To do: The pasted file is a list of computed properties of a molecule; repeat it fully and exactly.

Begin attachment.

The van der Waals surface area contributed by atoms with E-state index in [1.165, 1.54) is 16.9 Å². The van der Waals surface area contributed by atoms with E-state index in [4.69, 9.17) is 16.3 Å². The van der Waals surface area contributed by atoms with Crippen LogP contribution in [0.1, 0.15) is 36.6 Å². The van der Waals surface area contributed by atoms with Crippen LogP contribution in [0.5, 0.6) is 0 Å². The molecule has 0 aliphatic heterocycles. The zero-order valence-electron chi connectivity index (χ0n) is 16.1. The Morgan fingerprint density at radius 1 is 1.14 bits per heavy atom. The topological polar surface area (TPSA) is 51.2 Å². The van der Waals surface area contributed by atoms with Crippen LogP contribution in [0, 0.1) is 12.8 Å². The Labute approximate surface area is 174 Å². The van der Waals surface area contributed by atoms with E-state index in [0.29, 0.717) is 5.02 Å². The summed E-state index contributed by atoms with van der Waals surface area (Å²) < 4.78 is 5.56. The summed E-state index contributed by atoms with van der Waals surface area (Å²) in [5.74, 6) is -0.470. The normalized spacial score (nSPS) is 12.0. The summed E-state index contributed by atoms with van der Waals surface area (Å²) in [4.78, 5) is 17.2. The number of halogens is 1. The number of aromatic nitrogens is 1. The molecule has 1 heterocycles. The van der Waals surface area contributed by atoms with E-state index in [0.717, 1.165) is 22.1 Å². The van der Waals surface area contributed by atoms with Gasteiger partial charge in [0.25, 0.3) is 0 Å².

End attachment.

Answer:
The van der Waals surface area contributed by atoms with E-state index in [1.165, 1.54) is 16.9 Å². The van der Waals surface area contributed by atoms with E-state index in [4.69, 9.17) is 16.3 Å². The van der Waals surface area contributed by atoms with Crippen LogP contribution in [0.1, 0.15) is 36.6 Å². The van der Waals surface area contributed by atoms with Crippen LogP contribution in [0.5, 0.6) is 0 Å². The molecule has 0 aliphatic heterocycles. The zero-order valence-electron chi connectivity index (χ0n) is 16.1. The Morgan fingerprint density at radius 1 is 1.14 bits per heavy atom. The topological polar surface area (TPSA) is 51.2 Å². The van der Waals surface area contributed by atoms with Crippen LogP contribution in [0, 0.1) is 12.8 Å². The Labute approximate surface area is 174 Å². The van der Waals surface area contributed by atoms with E-state index in [0.29, 0.717) is 5.02 Å². The summed E-state index contributed by atoms with van der Waals surface area (Å²) < 4.78 is 5.56. The summed E-state index contributed by atoms with van der Waals surface area (Å²) in [5.74, 6) is -0.470. The normalized spacial score (nSPS) is 12.0. The summed E-state index contributed by atoms with van der Waals surface area (Å²) in [4.78, 5) is 17.2. The number of halogens is 1. The number of aromatic nitrogens is 1. The molecule has 1 heterocycles. The van der Waals surface area contributed by atoms with E-state index in [0.717, 1.165) is 22.1 Å². The van der Waals surface area contributed by atoms with Gasteiger partial charge in [0.25, 0.3) is 0 Å².